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Protecting The Everglades From Big Agriculture

Earthjustice has been working to restore the Everglades for more than two decades.

Earthjustice has been working to restore the Everglades for more than two decades.

Photo courtesy of Marc / Flickr

What's at Stake

Big Sugar and Big Agriculture are destroying the Everglades. Earthjustice has been fighting back for decades, most recently with a lawsuit that aimed to get big polluters off of state owned lands in the Everglades for good.

Case Overview

Pollution from huge sugar and vegetable operations in the Everglades causes a monoculture of cattails that impedes water flows and chokes out other native vegetation, upon which wildlife in the Everglades depends.

This devastating pollution has been happening for decades. In 1994, corporate farms negotiated an exemption through which they gained access to state lands for 20 years, and they’ve been polluting those public lands and adjacent lands ever since. Everglades’ pollution is so severe that taxpayers are funding a multi-billion-dollar state and federal restoration project to fix the damage.

Meanwhile, Florida Gov. Rick Scott rubberstamped the polluting operations that are causing the problem to operate within the Everglades for another 30 years, an incredible decision that will both frustrate the taxpayer-led clean up and worsen the pollution problem. In February 2013, Earthjustice sued on behalf of Florida Wildlife Federation to get these polluting operations out of the Everglades for good. A few days later, Big Sugar proposed legislation to block the suit and allow the extension. Despite our efforts to stop it, the Florida Legislature passed Big Sugar’s bill and the governor signed the bill into law in June, 2013, allowing the pollution to continue.

Case ID

2495

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The Everglades: A National Gem Worth Protecting

Earthjustice has been working to restore the Everglades for more than two decades. Today, we are fighting for numeric, quantifiable limits on water pollution from fertilizer, sewage, and manure in the state’s waters, including those running to the Everglades.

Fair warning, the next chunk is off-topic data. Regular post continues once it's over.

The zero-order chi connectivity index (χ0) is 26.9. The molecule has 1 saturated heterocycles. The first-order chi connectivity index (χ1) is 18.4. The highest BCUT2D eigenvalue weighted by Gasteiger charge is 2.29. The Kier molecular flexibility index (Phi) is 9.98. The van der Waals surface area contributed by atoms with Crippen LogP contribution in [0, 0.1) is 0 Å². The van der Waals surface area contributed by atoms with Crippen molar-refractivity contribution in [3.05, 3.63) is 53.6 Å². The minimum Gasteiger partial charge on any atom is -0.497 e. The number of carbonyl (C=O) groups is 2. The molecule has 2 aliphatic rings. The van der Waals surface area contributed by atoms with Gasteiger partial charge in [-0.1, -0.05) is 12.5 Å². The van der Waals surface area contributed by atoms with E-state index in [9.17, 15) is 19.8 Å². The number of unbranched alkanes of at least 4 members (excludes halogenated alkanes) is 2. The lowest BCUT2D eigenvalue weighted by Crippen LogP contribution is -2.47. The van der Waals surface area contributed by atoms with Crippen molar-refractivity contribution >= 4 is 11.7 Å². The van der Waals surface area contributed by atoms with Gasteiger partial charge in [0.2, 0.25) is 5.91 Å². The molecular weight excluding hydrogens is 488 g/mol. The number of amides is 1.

Into The Swamp

David Guest and Earthjustice’s Florida office have braved alligator islands and hostile negotiating tables to defend the state’s most precious resource. In more than 30 years of service, Guest and his colleagues have made Florida—and the nation—a better place.

Case Updates

February 14, 2013 | Blog Post

Anti-Slime Brigade Packs Florida EPA Meeting

In a fantastic show of grassroots support for clean water, Floridians packed a Environmental Protection Agency meeting in Tampa on Jan. 16, saying they are fed up with repeated slimy algae outbreaks on the state’s beaches, rivers, spring and streams

More than 150 protested, and they wore fluorescent green T-shirts saying, “Ask me about slime.” They asked the EPA to stay strong and enforce pollution limits for sewage, manure and fertilizer—three culprits which are fueling algae outbreaks all over the state.

February 13, 2013 | In the News: Palm Beach Post

Wildlife group challenges no-bid leases OK’d by Florida Cabinet

Earthjustice, on behalf of the Florida Wildlife Federation, is challenging the Florida Board of Trustee’s decision to approve corporate agricultural leases in the Everglades without putting them up for public bid or properly taking the public interest into account.

“This obviously is not in the public interest,” said Earthjustice attorney David Guest. “These leases would allow corporate agricultural pollution to continue unabated, and there is no requirement for any additional cleanup.”

October 12, 2011 | Blog Post

Florida Fish Die As Chamber Panders

<The Earthjustice office in Florida just released this statement on a major fish kill off the state's coastline>

It’s ironic that, on the very day the Florida Chamber announces it wants to fight limits on sewage, fertilizer and manure pollution, there’s a massive fish kill off Sarasota, Sanibel Island and Charlotte County caused by red tide—red tide that’s fueled by sewage, manure, and fertilizer pollution.